Unlike the ISC and IFC, the NPHC hasn’t formally canceled in-person events for this semester and is undecided on whether in-person events will occur in the spring. Danielle Muriel, a fourth-year College student and president of the National Pan-Hellenic Council, said that she advised all NPHC chapters to hold events online this semester, but it is up to the individual chapter to decide whether to hold in-person events so long as their national headquarters haven’t banned in-person gatherings. Some NPHC chapters’ headquarters, like the Delta Sigma Theta sorority, have suspended in-person activity for chapters nationwide.

The University has seven of the Divine Nine chapters that make up the NPHC, each of which has a unique member intake process that can occur during both the fall and spring. Despite the coronavirus pandemic, Muriel said the NPHC has welcomed a similar number of members as in previous semesters. 

Different from recruitment in the ISC and IFC, potential new NPHC members seek out individual chapters to join, and the member intake process takes the majority of a semester. Member intake varies between chapters, but Muriel said interested students “can expect most or all activities to be virtual” this year.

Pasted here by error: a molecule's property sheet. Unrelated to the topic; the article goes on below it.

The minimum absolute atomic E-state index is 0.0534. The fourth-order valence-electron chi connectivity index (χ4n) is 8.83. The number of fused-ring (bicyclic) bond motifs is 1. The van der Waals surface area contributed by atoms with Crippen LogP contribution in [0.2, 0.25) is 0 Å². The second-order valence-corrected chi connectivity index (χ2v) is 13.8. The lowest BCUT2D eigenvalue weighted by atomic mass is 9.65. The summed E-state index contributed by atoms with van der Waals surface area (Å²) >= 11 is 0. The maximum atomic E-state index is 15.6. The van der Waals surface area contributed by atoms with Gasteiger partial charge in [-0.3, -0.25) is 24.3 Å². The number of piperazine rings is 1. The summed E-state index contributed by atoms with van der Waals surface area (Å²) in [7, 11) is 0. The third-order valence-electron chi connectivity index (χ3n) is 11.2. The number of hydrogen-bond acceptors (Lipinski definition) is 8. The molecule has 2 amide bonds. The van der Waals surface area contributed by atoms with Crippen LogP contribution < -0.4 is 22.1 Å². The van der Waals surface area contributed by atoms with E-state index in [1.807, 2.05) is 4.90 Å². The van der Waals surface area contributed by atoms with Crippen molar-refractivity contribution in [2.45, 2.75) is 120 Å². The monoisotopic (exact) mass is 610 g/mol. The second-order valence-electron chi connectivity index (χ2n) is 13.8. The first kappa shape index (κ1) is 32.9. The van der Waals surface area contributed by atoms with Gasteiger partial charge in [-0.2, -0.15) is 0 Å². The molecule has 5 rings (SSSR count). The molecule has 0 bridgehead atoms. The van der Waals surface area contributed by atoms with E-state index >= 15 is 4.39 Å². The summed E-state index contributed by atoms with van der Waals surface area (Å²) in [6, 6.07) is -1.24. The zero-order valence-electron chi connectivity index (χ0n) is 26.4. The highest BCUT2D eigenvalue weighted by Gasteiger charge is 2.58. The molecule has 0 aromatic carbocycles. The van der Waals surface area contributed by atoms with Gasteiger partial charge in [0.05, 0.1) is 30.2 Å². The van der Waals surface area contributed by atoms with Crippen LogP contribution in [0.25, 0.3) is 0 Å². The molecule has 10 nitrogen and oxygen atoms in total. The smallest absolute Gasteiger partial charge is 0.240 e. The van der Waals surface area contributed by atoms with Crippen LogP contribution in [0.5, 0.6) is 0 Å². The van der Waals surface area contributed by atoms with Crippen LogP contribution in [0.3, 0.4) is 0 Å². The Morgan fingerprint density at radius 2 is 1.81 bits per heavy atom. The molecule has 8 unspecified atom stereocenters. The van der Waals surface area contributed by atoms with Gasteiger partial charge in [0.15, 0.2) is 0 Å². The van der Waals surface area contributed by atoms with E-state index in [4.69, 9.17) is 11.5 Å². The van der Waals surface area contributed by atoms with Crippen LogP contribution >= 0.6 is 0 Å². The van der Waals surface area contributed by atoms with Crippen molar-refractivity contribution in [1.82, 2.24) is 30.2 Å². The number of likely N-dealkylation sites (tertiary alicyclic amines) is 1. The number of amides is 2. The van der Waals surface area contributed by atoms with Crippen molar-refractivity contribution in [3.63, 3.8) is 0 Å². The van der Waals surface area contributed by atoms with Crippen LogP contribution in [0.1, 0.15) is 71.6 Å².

“I would encourage people who are interested in an NPHC organization to attend that organization’s events, their interesting meeting and talk to the members,” Muriel said.

Earlier this semester, the NPHC’s virtual “Meet the Greeks” session was interrupted by an unidentified user shouting a racial slur. The NPHC plans to hold an information session via Instagram Live where interested students can talk with current NPHC members.

Greek life leaders said the scheduling change comes because students have one J-Term course included in their 2020-2021 tuition, and hopefully hosting recruitment at a time that doesn’t conflict with J-term classes can lower barriers to entry into Greek life. In past years, the ISC has had over 2,000 current sorority members and around 1,000 potential new members — women looking to join a sorority — participate in the formal recruitment process annually. 

Throughout the process, close interactions between members throughout the rounds of recruitment could lead to superspreading events, as outbreaks have occurred following the process in the past.